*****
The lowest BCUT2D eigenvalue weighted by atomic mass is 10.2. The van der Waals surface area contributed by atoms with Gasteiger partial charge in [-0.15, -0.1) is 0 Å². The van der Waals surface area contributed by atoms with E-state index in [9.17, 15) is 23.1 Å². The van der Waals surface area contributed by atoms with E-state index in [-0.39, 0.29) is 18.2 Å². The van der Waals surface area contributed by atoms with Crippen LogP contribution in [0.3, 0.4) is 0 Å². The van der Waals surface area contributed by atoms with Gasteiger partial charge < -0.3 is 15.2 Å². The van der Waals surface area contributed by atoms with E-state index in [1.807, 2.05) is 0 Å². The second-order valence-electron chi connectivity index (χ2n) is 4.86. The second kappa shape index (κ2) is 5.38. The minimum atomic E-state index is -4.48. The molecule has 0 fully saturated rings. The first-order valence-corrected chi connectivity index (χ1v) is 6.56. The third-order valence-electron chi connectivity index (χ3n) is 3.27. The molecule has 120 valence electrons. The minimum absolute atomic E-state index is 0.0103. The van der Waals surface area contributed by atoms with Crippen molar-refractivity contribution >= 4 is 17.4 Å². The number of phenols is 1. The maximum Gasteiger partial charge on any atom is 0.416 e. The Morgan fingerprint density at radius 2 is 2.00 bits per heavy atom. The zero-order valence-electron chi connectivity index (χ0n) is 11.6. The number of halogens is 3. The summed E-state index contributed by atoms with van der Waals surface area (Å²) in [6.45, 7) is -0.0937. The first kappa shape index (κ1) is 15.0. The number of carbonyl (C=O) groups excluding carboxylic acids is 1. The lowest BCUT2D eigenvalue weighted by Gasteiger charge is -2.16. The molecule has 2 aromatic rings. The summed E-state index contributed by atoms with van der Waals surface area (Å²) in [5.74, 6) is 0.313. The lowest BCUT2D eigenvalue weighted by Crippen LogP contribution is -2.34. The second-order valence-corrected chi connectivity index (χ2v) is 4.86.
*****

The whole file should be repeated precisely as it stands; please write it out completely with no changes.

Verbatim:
The lowest BCUT2D eigenvalue weighted by atomic mass is 10.2. The van der Waals surface area contributed by atoms with Gasteiger partial charge in [-0.15, -0.1) is 0 Å². The van der Waals surface area contributed by atoms with E-state index in [9.17, 15) is 23.1 Å². The van der Waals surface area contributed by atoms with E-state index in [-0.39, 0.29) is 18.2 Å². The van der Waals surface area contributed by atoms with Crippen LogP contribution in [0.3, 0.4) is 0 Å². The van der Waals surface area contributed by atoms with Gasteiger partial charge < -0.3 is 15.2 Å². The van der Waals surface area contributed by atoms with E-state index in [1.807, 2.05) is 0 Å². The second-order valence-electron chi connectivity index (χ2n) is 4.86. The second kappa shape index (κ2) is 5.38. The minimum atomic E-state index is -4.48. The molecule has 0 fully saturated rings. The first-order valence-corrected chi connectivity index (χ1v) is 6.56. The third-order valence-electron chi connectivity index (χ3n) is 3.27. The molecule has 120 valence electrons. The minimum absolute atomic E-state index is 0.0103. The van der Waals surface area contributed by atoms with Crippen molar-refractivity contribution >= 4 is 17.4 Å². The number of phenols is 1. The maximum Gasteiger partial charge on any atom is 0.416 e. The Morgan fingerprint density at radius 2 is 2.00 bits per heavy atom. The zero-order valence-electron chi connectivity index (χ0n) is 11.6. The number of halogens is 3. The summed E-state index contributed by atoms with van der Waals surface area (Å²) in [6.45, 7) is -0.0937. The first kappa shape index (κ1) is 15.0. The number of carbonyl (C=O) groups excluding carboxylic acids is 1. The lowest BCUT2D eigenvalue weighted by Gasteiger charge is -2.16. The molecule has 2 aromatic rings. The summed E-state index contributed by atoms with van der Waals surface area (Å²) in [5.74, 6) is 0.313. The lowest BCUT2D eigenvalue weighted by Crippen LogP contribution is -2.34. The second-order valence-corrected chi connectivity index (χ2v) is 4.86.